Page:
DeAndre Hopkins says he's better than Julio Jones


The debate about which NFL wide receiver is the best is never ending. This time, however, it's one of the people actually in that conversation sharing his thoughts on the matter.


Arizona Cardinals receiver DeAndre Hopkins joined the Jalen & Jacoby Show on Thursday and declared himself the best wide receiver in the NFL, specifically comparing himself to Saints receiver Michael Thomas and the Falcons' own Julio Jones. During that proclamation, Hopkins drew attention to the quarterback situations that all three players have had during their careers, wondering what his numbers could have been with players like Matt Ryan or Drew Brees throwing him the ball.

"I definitely think I'm the best," Hopkins told the Jalen and Jacoby Show. "I know I'm the best. Mike's my boy. I love Michael [Thomas] ... but he knows if I had Drew Breesmy whole career what these numbers would be. Julio Jones knows if I had Matt Ryan my whole career. That's my boy; I trained with Julio, too. He knows what these numbers would be.

"Those guys are definitely blessed to be in a position where, their whole career, they had a Pro Bowl quarterback - quarterback that they spent multiple seasons with. But I don't complain. I don't make excuses. I go out there and work."

That level of self confidence is unequivocally necessary to be a dominant wide receiver in the NFL, and Hopkins is undoubtedly that. But so are Jones and Thomas, who are often mentioned on the short list of NFL greats. Since Thomas didn't enter the league until 2016, while Hopkins turned pro in 2013 and Jones did so in 2011, it wouldn't be fair to compare their total receiving stats in that time. Instead, let's take a look at each player's average 16-game-season stats for their careers.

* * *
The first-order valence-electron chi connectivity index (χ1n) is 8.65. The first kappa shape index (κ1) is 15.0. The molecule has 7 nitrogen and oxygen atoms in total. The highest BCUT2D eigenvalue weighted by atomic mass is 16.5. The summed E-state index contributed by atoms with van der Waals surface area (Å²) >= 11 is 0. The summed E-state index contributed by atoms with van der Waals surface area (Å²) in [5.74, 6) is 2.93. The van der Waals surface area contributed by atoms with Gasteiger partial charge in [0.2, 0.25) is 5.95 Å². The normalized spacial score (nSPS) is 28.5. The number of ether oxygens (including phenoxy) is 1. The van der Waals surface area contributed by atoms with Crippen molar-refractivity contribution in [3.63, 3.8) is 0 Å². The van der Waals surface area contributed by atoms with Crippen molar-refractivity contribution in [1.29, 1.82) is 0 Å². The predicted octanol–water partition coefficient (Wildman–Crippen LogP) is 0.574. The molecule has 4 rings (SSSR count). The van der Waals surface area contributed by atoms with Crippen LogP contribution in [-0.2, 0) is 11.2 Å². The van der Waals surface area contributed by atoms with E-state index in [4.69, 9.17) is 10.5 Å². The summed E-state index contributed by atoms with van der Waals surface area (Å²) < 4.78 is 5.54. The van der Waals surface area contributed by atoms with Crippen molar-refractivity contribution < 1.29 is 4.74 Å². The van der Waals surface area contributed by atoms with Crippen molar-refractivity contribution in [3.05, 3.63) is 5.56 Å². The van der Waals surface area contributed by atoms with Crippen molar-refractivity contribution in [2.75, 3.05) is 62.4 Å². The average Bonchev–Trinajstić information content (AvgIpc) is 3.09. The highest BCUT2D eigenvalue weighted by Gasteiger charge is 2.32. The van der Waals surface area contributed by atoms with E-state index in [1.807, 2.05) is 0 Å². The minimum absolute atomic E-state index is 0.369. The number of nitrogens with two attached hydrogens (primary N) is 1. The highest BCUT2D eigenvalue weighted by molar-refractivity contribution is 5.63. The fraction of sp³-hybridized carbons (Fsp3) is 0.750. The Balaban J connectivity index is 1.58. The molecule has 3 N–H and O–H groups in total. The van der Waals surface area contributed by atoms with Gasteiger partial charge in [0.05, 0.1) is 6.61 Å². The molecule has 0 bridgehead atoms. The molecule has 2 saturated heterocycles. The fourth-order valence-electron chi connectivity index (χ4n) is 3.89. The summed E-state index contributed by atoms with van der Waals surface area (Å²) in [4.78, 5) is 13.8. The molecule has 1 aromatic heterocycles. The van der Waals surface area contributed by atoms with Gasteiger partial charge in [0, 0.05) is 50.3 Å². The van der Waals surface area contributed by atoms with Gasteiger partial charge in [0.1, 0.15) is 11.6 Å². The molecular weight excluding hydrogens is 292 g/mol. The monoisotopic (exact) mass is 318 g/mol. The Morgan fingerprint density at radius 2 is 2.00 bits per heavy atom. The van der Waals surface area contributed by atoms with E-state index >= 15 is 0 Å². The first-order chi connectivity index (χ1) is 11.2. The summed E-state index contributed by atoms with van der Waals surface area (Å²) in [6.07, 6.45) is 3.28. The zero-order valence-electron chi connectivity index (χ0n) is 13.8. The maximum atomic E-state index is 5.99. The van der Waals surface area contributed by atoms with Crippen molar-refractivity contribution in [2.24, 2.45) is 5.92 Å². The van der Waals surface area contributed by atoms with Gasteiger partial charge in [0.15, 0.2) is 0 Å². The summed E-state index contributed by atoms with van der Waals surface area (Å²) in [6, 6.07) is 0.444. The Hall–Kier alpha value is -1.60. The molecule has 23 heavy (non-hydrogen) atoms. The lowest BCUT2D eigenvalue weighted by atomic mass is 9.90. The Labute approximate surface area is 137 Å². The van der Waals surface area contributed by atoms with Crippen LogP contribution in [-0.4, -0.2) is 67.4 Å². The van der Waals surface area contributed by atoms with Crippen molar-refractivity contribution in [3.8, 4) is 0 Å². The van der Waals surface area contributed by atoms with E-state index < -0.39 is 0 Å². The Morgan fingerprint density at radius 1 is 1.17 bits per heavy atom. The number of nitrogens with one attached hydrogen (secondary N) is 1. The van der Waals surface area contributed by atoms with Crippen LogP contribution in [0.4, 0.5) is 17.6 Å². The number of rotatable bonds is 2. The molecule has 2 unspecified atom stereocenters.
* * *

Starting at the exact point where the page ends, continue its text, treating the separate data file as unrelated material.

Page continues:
Table inside Article
Player Receptions Yards Yards/Rec Touchdowns
DeAndre Hopkins 92 1,251 13.6 8
Julio Jones 101 1,540 15.2 7
Michael Thomas 119 1,400 11.7 8

Perhaps that argument is making Hopkins' point for him, but, hey, the numbers are what the numbers are.

Every single one of those player's stat lines are remarkable, but Jones's is a cut above the others'. He's averaging more yards on fewer receptions than Thomas and gains nearly 2 yards more per reception than Hopkins. Of course, Hopkins' point about Ryan delivering the ball is well taken, and maybe he would have better stats with better quarterback play. But many have minimized Ryan's accomplishments throughout his career by pointing out the Pro Bowl-caliber players around him. It seems, in this argument at least, the goal posts have moved.

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